Earlier this month, 681 "deeply concerned" academics from the universities of Oxford and Cambridge wrote an open letter to The Independent newspaper, claiming that they had been forced to "fly blind" in the face of the coalition government's university funding reforms. However, they were silent on Oxbridge's speed in demanding the maximum £9,000 tuition fee. They did not offer alternatives to the current proposals, nor did they address the vital task of widening participation, which will be mandatory under the new regime.
All this points to the need for radical reforms to Oxford and Cambridge. To start, the shortcomings of the outdated college system must be addressed. A first step in this process should be ending their role as the primary gatekeepers to undergraduate admissions. They should be "rationalised", with some of the smaller colleges merged.
Oxbridge's graduate-only colleges are anachronisms given that funding bodies now demand that candidates hold first-year taught master's degrees before doctoral research begins. They should be phased out or expanded to admit mature and "non-standard" undergraduates.
Most of the administration duplicated between the numerous colleges could be pooled or centralised and the savings used to support the tutorial system.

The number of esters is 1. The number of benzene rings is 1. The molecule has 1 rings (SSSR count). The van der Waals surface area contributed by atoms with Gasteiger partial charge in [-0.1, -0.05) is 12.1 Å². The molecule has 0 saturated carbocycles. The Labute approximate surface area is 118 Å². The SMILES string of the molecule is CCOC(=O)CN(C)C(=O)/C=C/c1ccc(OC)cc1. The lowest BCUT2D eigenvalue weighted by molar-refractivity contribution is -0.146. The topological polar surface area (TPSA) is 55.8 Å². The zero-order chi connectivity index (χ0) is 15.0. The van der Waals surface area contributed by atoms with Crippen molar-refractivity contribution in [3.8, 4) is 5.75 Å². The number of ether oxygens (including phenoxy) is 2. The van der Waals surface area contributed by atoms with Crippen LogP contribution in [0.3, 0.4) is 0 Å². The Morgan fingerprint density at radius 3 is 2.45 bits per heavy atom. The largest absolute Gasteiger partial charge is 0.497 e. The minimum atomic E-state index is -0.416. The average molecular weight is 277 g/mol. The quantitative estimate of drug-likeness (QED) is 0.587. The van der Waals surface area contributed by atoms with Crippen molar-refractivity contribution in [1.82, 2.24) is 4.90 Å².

Both universities may also have to consider selling off their publishing and printing operations to fund new bursaries for poor students. They should eventually opt out of their libraries' legal obligation to house every book published, unnecessary in today's fast-accelerating electronic age. The savings could be ploughed into conserving valuable texts and improving reader facilities.
Both ancient universities should consider building central, large-capacity conference facilities that could also provide academic and sporting facilities for students.
Oxford and Cambridge are sitting on gold mines thanks to a tourist trade that could generate more income to support academic activities and restoration costs. Such activities could help to maintain the college tutorial system and fund research.
By taking a long, hard look at the college system and by adopting a more aggressively commercial approach, both of our elite universities could generate a great deal of extra income to offset the new funding regime. This could also prevent further fee hikes that would negate their attempts to widen access.
All this may sound like harsh medicine, but it is better to swallow a bitter pill than end up as stuffed as the dodo.
Anthony Rodriguez, Staines, Middlesex